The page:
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The Alzheimer's Society Logo “The Alzheimer’s Society’s dementia research shows many people are worried that they will ‘say the wrong thing’ when talking to someone with dementia. Despite almost all of us knowing someone affected with dementia, two-thirds of people with dementia say they feel isolated and lonely.

As part of Dementia Action Week, The Alzheimer’s Society is encouraging everyone to act by starting a conversation with someone with dementia. Whether it’s a relative or a neighbour, just start talking.”

The Alzheimer’s Society has published this video of children talking to people with dementia to change misconceptions and show that people with dementia are still themselves.

Helping people who are suffering from dementia has to start with knowing more about the disease. We’ve provided some information to help answer any questions you might have.

What is Dementia?

A common misconception is that dementia is a disease itself, but it only describes a set of symptoms, including memory loss and difficulties with thinking, problem-solving, language or perception. They may also experience changes in mood or behaviour.

The symptoms are progressive and become severe enough to affect everyday life. However, dementia is not a natural part of ageing. Instead, it comes when the brain is damaged by diseases such as a loss of nerve cells that cannot be replaced, Alzheimer’s disease or from a series of strokes. When brain cells die, the brain shrinks, which can be seen on a brain scan.

The symptoms that someone experiences will depend on the part of the brain that is damaged or which disease is causing dementia.

What are the symptoms of dementia?

People with dementia might experience problems with…

  • Day-to-day memory problems or remembering recent events.
  • Concentrating, planning or organising, for example, difficulties making decisions, problem-solving or carrying out a sequence of tasks.
  • Language or having trouble following a conversation or finding the right words to say.
  • Visual perception like judging the distance of stairs or seeing objects in different dimensions.
  • Orientation like losing track of the day or date and becoming confused as to where they are.
  • Mood, for instance, they might become irritable, frustrated, apathetic, withdrawn, anxious or easily upset. They might see things that aren’t there or believe strongly things that are not true.

Each person will experience symptoms differently. Symptoms depend on the area of the brain that’s affected. However, how it affects people also depends on how other people respond to them and the environment around them.

Because it is progressive you need to look for changes in behaviour that are unusual or out of character, for example, are they asking the same question over and over? Are they restless or agitated? These symptoms might indicate early stages. In the later stages, you might notice symptoms such as muscle weakness or weight loss, changes in appetite or sleep pattern.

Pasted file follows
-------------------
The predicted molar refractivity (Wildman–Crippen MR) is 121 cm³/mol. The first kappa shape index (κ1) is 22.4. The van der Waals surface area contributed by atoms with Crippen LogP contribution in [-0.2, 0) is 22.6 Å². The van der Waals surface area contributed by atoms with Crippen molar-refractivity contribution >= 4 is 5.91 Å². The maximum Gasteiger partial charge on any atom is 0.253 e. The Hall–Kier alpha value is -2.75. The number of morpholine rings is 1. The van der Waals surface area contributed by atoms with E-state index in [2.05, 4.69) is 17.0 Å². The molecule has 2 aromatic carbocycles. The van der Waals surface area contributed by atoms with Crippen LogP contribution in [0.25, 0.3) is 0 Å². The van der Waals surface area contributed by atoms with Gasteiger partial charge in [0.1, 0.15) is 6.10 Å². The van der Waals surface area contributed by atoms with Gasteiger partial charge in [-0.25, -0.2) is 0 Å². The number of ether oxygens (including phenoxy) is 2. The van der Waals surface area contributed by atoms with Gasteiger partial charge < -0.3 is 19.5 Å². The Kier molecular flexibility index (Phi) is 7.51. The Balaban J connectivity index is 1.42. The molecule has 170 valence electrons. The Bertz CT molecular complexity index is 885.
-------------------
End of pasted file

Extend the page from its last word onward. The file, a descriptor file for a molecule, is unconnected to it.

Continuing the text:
What causes dementia?

Progressive deterioration of the brain from dementia

Alzheimer’s Disease

This is the most common cause. This is when an abnormal protein surrounds the brain cells ultimately damaging their structure and connection leading to cell death.

Vascular Dementia

If the oxygen supply to the brain is reduced because of a narrowing or blockage of blood vessels, some brain cells become damaged or die. This can happen suddenly after a stroke or gradually because of a series of small strokes. Vascular dementia can also be caused by small blood vessels deep in the brain, known as subcortical vascular dementia.

Mixed dementia

This is when someone has dementia caused by both vascular and Alzheimer’s disease.

Dementia with Lewy bodies

This involves tiny abnormal structures (Lewy bodies) forming inside brain cells. They disrupt the chemistry of the brain and kill brain cells. This disease is also closely related to Parkinson’s disease.

Frontotemporal dementia (including Pick’s disease)

This is when the front and sides of the brain are damaged, but is, in essence, similar to the symptoms of Alzheimer’s Disease.

Who gets dementia?

Dementia mainly affects people over the age of 65 (one in fourteen people in this age group have dementia) and the likelihood of developing it increases with age.

However, 42,000 people in the UK under 65 also have dementia.

There is research to suggest that it might run in the family in a very small number of people.

How can I tell if I have dementia?

Just because you become a bit more forgetful or your thinking is getting slower does not mean you have dementia.

Instead, look for…

  • Not being able to remember recent events but you can still remember things in the past.
  • Finding it harder to follow conversations or TV programmes
  • Forgetting the names of friends or everyday objects.
  • Struggling to recall things you’ve recently heard or read.
  • Regularly lose the thread of what you’re saying.